, Timepiece, true to character, let hers come I fancy Death manages to kill him outright; full, without let or hindrance. She said it but he is very troublesome up to the last. was injurious to check it; and I think she In some, he assumes the dimensions of a was right, especially in her case so, for the roaring lion, and has to be put under a reaction of a barrier would have caused double curb rein, in a kind of house that something like a whirlwind at the sources takes its name from the moon;-a very imfrom whence the sneezes came.

proper compliment, as I have always thought, But we have had enough of the meta- since that pale, calm, beautiful creature, the physical and pictorial aspect of sneezes. very image of thoughtful majesty, has no The moral must have its turn. Mrs. Time-connection whatever either with this house piece's had the sound of a broken heart or its inmates. There would be no roaring in it; yet her heart was not broken, and lions in human shape if the rein worked pronever will be. She stands in the same rela- perly on the strong horse's neck: his mouth tion to her sex that the oak stands in to the becomes soft if he is held tight. other trees.

The Architect of these two natures has She knew well that sorrow was in her heart nothing whatever to do with the necessity by many an inward sign, which she hid from for madhouses: it is the strong horse that every other eye--for she would have con- does it all. Men and women fling the reins sidered it a weakness to show it; but, poor on his neck, and let him go whithersoever dear old lady, it came out in her sneezes he listeth; and he drinks and strains himself unknown to herself, or, I feel sure, she in every possible way, sometimes in what would not have let them come without a seems a respectable way—a strain, however, check.

all the same—until he foams at the mouth, I once saw a Quaker young lady follow strikes his icy limbs into a furious gallop, her husband's coffin on foot, erect and tear- and fancies that he is pursued by wolves, as less, as a Grenadier would behind his gene- Mazeppa was. ral's. She was rich, and could have followed I think our doctors of human nature, the in a carriage, and she loved her husband; clergy, might show us more minutely and inbut she had been taught from her youth up, telligibly what this strong horse is like, and that the manifestation of feeling was a weak- how to manage him. They waste ammuness, and that at funerals it was a way or nition upon such subjects as the credibility form of murmuring at Providence, neither of miracles, and others, which teach us proper nor straightforward. Let us hope that to wrestle with flesh and blood about as this form of Quakerism is on its deathbed. much as the story of the man in the moon I will answer for it that that poor young lady does. Our churches should be a kind of had a dull aching at her heart that would armoury, from which, on the day of rest, we have come away if she had been allowed might go with an increased knowledge of to weep.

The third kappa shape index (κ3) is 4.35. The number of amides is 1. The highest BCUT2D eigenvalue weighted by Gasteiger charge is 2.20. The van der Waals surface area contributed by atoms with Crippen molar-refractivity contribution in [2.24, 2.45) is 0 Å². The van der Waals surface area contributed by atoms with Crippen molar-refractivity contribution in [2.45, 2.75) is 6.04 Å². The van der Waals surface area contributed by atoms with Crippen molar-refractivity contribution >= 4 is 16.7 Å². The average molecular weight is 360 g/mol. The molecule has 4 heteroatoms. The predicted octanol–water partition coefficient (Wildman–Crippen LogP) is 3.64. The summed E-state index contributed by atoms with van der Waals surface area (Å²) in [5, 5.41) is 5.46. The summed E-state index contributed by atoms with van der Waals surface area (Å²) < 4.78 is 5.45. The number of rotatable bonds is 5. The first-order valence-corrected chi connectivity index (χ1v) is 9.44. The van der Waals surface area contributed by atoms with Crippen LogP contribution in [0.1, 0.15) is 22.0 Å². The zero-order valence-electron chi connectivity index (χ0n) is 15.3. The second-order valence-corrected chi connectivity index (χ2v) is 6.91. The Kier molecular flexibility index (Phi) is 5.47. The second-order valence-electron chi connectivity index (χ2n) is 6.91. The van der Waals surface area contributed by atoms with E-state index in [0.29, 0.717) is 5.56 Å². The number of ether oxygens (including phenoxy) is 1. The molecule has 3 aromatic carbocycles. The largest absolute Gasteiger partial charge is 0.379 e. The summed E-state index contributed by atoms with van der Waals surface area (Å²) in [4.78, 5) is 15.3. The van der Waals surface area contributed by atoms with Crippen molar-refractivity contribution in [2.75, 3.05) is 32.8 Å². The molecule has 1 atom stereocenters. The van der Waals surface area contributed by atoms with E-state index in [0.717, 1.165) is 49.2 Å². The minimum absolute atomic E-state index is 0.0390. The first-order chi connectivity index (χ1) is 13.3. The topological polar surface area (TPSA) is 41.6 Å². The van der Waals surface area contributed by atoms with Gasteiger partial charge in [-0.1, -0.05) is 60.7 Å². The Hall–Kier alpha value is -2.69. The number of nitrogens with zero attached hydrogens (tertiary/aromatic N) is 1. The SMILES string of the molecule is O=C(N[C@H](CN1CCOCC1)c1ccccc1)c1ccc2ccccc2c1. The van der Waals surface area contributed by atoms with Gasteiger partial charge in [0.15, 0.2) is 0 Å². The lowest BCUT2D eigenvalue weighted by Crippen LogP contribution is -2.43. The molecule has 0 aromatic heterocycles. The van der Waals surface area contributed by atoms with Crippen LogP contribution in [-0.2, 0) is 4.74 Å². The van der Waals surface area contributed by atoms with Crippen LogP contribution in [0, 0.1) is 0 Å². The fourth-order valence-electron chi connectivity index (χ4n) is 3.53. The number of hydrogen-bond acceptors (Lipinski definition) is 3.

ourselves, and of what our thoughts and “Natur', sir, natur,”—as our old friend feelings mean. The secret of most kinds the boatman said to Willy—“must have its of victories lies in self-knowledge; but it is coorse;

and if

you try to stop it, it'll make a rather hard to expect a young man fresh

a

a

man.

DEAR

from the University to be a doctor of human horses of the Sun. Poor dear old lady, her nature. I don't think that either our great fault was that she held the reins of the strong seats of learning or the laying.on of a bishop's horse-before spoken of—in her, too tightly. hands can be expected to do this for a man. She would have gone very evenly, and very

It might, however, be more distinctly un- well, and with entire respectability, with a derstood than it is, that the study of human slackish rein. But she had not enough faith nature is as important to a clergyman as in the horse to do this; though, no doubt, the walking of the hospitals is to a medical she thought him a very respectable creature;

But that exquisite attainment of look- and, moreover, a slackish rein does not look ing at things from that point of view which well. others look at them from, which gives to a man that secret charm spoken of by Brown- ECHOES OF THE FOUR COURTS. ing, by means of which he is able to draw

BY AN IRISH Q.C. “ All human creatures living beneath the sun After him, as you never saw"-

EAR MR. EDITOR-I see that “Mr.

Dilly's Table Talk” has come to an is not reached to in a day; and a selfish end; so I send you a few morçeaux picked up person never can reach to it, because he in the hall of the Dublin Four Courts, where sees no other standing-point but his own. witticisms of past and gone legal humorists

I think that a man who has attained to are long remembered, and transmitted from this power of looking at things with other one to another by the young barristers people's eyes will find that there is a vast waiting for business. In cases where the amount of good in men and women, which authors are dead, I mention the names; but is hidden from the common eye because it not those of any living jokers. One or two puts itself into queer shapes. He will, too, jeux d'esprits here given may have appeared have discovered a source of great interest; before in print, but the greater number of for he will be able to explain to himself them are now published for the first time. movements in his fellow-creatures which, though apparently crooked and awry, are Lord A., when Lord-Lieutenant of Ireland, as natural as the inclination of the needle was supposed to be a most polished gentleof the compass to the north. Thus, he un-man, whilst Lady A., his wife, was extremely riddles that "something in the world amiss" religious; yet B., a well-known barrister, ”